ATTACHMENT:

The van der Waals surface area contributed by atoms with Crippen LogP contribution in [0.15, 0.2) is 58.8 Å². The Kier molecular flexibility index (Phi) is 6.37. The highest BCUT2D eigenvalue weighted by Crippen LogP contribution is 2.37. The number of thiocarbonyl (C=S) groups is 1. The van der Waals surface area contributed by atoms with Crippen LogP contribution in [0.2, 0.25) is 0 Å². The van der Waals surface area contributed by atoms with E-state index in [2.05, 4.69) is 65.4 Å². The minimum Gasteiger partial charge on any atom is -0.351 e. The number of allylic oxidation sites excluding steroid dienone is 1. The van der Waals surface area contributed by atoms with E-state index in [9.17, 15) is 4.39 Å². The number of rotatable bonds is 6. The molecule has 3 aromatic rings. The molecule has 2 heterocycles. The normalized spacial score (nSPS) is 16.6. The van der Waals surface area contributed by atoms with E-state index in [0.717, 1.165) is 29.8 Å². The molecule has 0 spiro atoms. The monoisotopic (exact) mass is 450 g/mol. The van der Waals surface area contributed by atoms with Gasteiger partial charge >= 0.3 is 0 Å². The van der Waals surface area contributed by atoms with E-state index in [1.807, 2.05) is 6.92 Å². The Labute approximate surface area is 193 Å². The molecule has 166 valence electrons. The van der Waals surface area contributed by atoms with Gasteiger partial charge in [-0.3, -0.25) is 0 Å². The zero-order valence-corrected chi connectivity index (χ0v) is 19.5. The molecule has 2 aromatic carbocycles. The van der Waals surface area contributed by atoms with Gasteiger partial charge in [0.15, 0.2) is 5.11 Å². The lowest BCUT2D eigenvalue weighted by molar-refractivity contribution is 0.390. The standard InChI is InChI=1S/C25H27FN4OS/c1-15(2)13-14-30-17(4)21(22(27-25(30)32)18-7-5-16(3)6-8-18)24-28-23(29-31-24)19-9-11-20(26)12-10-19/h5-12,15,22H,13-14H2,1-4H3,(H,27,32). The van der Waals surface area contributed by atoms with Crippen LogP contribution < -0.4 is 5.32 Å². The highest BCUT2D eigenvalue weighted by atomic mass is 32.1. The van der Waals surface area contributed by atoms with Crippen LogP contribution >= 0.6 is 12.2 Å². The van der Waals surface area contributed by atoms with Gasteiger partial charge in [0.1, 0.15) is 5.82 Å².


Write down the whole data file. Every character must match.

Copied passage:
The van der Waals surface area contributed by atoms with Crippen LogP contribution in [0.15, 0.2) is 58.8 Å². The Kier molecular flexibility index (Phi) is 6.37. The highest BCUT2D eigenvalue weighted by Crippen LogP contribution is 2.37. The number of thiocarbonyl (C=S) groups is 1. The van der Waals surface area contributed by atoms with Crippen LogP contribution in [0.2, 0.25) is 0 Å². The van der Waals surface area contributed by atoms with E-state index in [2.05, 4.69) is 65.4 Å². The minimum Gasteiger partial charge on any atom is -0.351 e. The number of allylic oxidation sites excluding steroid dienone is 1. The van der Waals surface area contributed by atoms with E-state index in [9.17, 15) is 4.39 Å². The number of rotatable bonds is 6. The molecule has 3 aromatic rings. The molecule has 2 heterocycles. The normalized spacial score (nSPS) is 16.6. The van der Waals surface area contributed by atoms with E-state index in [0.717, 1.165) is 29.8 Å². The molecule has 0 spiro atoms. The monoisotopic (exact) mass is 450 g/mol. The van der Waals surface area contributed by atoms with Gasteiger partial charge >= 0.3 is 0 Å². The van der Waals surface area contributed by atoms with E-state index in [1.807, 2.05) is 6.92 Å². The Labute approximate surface area is 193 Å². The molecule has 166 valence electrons. The van der Waals surface area contributed by atoms with Gasteiger partial charge in [-0.3, -0.25) is 0 Å². The zero-order valence-corrected chi connectivity index (χ0v) is 19.5. The molecule has 2 aromatic carbocycles. The van der Waals surface area contributed by atoms with Gasteiger partial charge in [0.15, 0.2) is 5.11 Å². The lowest BCUT2D eigenvalue weighted by molar-refractivity contribution is 0.390. The standard InChI is InChI=1S/C25H27FN4OS/c1-15(2)13-14-30-17(4)21(22(27-25(30)32)18-7-5-16(3)6-8-18)24-28-23(29-31-24)19-9-11-20(26)12-10-19/h5-12,15,22H,13-14H2,1-4H3,(H,27,32). The van der Waals surface area contributed by atoms with Crippen LogP contribution < -0.4 is 5.32 Å². The highest BCUT2D eigenvalue weighted by atomic mass is 32.1. The van der Waals surface area contributed by atoms with Crippen LogP contribution >= 0.6 is 12.2 Å². The van der Waals surface area contributed by atoms with Gasteiger partial charge in [0.1, 0.15) is 5.82 Å².